Diving Cod Hole – it’s one of the most popular dive sites on the Great Barrier Reef. But what’s it really like to get up close and personal with these world-famous giant potato cods? Travel writer Julia D’Orazio shares her recent experience on board Spirit of Freedom.
It was a surreal moment. I found myself slowly gliding along, eye to doe eye with a giant potato cod on the Great Barrier Reef. Never before have I had such an encounter, just tagging along with a sizeable fish – a fish not at all fazed with my alien presence.
Located 96 km north of Cairns, Cod Hole is one of the Great Barrier Reef’s most famous dive spots. Divers come here from all over the world, just to have a unique encounter with this group of placid potato cods, each of which can reach up to 100 kg. The area attracts a family of potato cod that aggregate around a small portion of the Ribbon Reefs (Ribbon Reef No. 10) for reasons unknown. Since local fisherman discovered this extraordinary spot, it is visited by only a few liveaboards, including Spirit of Freedom’s 3-day Cod Hole or 7-day Expedition trips.
Cod Hole is one of a few spots in the Great Barrier Reef where feeding is permitted. Liveaboards have taken this opportunity (without exploitation) to arrange for divers to pose for photos while a dive instructor feeds the gentle giants. Divers are instructed to arrange themselves in a circle along the sandy ocean floor (14 metres deep) while the dive instructor stays put in the middle of the group. With bucket in tow, the dive instructor reaches for a handful of chopped fish bits to throw towards a stationed diver with a photographer on standby to capture the perfect cod photobomb (good visibility here makes for great photos).
At first, the cod’s approach is intimidating; it’s hungry and coming towards you to grab a fishy bite. You find yourself both in awe yet a little frightened with the incoming fish food vacuum (the cod’s wide-open mouth) with its two fang teeth fast approaching. Once closer, you notice more intricate detailing; the cod’s luscious lips, its scaly skin and its big, dark doe eyes. As they are only concerned with one thing (food) they are quick to score a mouthful, sometimes almost blind-sighting you with the flap of their tail.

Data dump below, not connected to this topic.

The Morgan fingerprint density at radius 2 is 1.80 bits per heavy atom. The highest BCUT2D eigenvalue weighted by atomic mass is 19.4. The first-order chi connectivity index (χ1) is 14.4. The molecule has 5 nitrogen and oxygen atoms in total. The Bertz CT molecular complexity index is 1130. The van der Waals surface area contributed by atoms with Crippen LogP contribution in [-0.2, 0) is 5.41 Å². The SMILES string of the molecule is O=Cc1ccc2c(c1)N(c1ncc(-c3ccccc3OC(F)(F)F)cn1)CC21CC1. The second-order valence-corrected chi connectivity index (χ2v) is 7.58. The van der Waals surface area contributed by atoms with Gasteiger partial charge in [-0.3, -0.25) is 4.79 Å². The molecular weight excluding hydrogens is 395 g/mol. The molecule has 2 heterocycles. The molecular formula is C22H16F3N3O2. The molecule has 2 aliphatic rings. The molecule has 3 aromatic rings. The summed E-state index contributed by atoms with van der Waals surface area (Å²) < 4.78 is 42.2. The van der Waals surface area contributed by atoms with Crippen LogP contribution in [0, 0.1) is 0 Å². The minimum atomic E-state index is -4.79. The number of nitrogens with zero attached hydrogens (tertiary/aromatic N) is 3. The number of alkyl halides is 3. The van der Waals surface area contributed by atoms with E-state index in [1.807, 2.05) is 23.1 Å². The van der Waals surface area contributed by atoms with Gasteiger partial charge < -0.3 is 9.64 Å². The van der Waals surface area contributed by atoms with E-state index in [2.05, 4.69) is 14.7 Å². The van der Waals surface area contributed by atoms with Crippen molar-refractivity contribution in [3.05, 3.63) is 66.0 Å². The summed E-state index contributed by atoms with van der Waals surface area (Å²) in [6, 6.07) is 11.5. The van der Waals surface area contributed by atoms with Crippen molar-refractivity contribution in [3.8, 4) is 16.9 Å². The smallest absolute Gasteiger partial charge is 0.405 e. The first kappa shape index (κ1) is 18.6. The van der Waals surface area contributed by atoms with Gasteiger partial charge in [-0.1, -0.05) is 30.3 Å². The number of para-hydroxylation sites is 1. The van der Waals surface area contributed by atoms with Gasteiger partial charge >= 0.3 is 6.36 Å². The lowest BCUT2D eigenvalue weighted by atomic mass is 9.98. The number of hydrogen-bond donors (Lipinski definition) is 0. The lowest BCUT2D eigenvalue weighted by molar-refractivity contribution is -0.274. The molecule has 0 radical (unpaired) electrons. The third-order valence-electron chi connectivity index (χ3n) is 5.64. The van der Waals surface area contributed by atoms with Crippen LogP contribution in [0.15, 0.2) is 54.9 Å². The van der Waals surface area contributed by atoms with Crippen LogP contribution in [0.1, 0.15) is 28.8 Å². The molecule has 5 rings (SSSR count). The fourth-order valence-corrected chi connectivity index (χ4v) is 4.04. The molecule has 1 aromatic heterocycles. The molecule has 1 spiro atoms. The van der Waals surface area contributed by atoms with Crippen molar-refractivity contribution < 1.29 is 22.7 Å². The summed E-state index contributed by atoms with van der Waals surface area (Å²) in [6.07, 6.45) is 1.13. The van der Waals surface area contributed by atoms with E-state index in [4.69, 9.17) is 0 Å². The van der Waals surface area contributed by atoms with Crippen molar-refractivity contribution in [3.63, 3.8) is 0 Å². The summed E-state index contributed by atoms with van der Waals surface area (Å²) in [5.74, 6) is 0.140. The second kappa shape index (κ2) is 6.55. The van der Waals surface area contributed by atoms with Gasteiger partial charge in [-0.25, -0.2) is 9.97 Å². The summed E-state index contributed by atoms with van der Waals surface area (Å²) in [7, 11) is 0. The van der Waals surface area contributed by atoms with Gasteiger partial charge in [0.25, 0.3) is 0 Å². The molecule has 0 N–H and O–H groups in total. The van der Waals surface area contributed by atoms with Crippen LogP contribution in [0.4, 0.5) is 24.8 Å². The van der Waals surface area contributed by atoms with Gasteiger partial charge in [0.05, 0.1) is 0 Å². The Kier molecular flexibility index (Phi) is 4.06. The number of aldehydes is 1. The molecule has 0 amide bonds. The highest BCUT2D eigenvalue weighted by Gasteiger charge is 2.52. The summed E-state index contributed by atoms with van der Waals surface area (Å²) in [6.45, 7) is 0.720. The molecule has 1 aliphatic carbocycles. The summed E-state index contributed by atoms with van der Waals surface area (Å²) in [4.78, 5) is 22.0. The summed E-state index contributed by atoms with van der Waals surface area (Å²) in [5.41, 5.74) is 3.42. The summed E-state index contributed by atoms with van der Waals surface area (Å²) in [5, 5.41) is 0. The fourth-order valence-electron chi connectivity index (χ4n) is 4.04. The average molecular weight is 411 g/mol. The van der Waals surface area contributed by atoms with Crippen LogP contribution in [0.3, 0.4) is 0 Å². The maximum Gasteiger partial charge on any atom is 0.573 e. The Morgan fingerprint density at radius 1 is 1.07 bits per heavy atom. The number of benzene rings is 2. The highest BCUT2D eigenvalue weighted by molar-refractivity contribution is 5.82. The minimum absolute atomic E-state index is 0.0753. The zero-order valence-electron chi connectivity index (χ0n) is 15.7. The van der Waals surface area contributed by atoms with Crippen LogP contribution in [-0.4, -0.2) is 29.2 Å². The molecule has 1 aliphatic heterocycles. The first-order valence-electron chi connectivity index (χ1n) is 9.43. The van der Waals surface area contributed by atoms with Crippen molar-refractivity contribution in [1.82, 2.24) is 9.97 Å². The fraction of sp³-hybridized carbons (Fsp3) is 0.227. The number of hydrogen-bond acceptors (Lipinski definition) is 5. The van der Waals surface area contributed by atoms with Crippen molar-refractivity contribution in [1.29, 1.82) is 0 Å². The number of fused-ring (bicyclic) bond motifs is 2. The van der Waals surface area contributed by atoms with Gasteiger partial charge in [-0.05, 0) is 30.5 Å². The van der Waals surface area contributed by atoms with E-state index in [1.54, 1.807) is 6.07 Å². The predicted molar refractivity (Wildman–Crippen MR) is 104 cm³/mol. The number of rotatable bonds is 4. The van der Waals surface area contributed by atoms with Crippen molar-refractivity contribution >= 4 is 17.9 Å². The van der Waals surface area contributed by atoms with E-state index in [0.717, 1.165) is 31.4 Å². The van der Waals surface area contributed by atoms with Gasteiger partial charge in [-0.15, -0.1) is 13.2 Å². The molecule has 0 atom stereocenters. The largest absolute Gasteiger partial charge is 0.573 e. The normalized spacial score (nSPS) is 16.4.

I soon realise, food aside, these cod are more or less tame and I make the quick judgement call to try and swim over to one of the three large beasts loitering around. I held my breath to rise from the ocean floor and started to glide my way over to a cod seven metres away who seemed oblivious to other activity happening around the reef.
As I drew closer, the cod started to swim away slowly. I kicked my fins as fast as I could to keep pace with the black-specked fish who was leisurely touring around the world-famous dive spot.
As if being in the Great Barrier Reef wasn’t an incredible experience in itself, I was now having this bizarre moment with one of its famous pout-lipped residents.
Once it grew tired, the cod perched itself next to a rock sat just above the sandy ocean floor. I made the snap decision to try sit alongside. I released my breath to make my descent onto the sandy seabed slowly. The cod did not flinch. Here I now was, on my knees, gazing eye to eye with the cod (and trying to keep my balance in the meantime).
I was less than a standard ruler away from the cod, the creature being kind enough to let me have this bizarre moment in the Great Barrier Reef. I sat there for several minutes totally star-struck. I wasn’t tempted to pat it; this moment was just enough for me – this surreal experience with a gentle giant of the sea.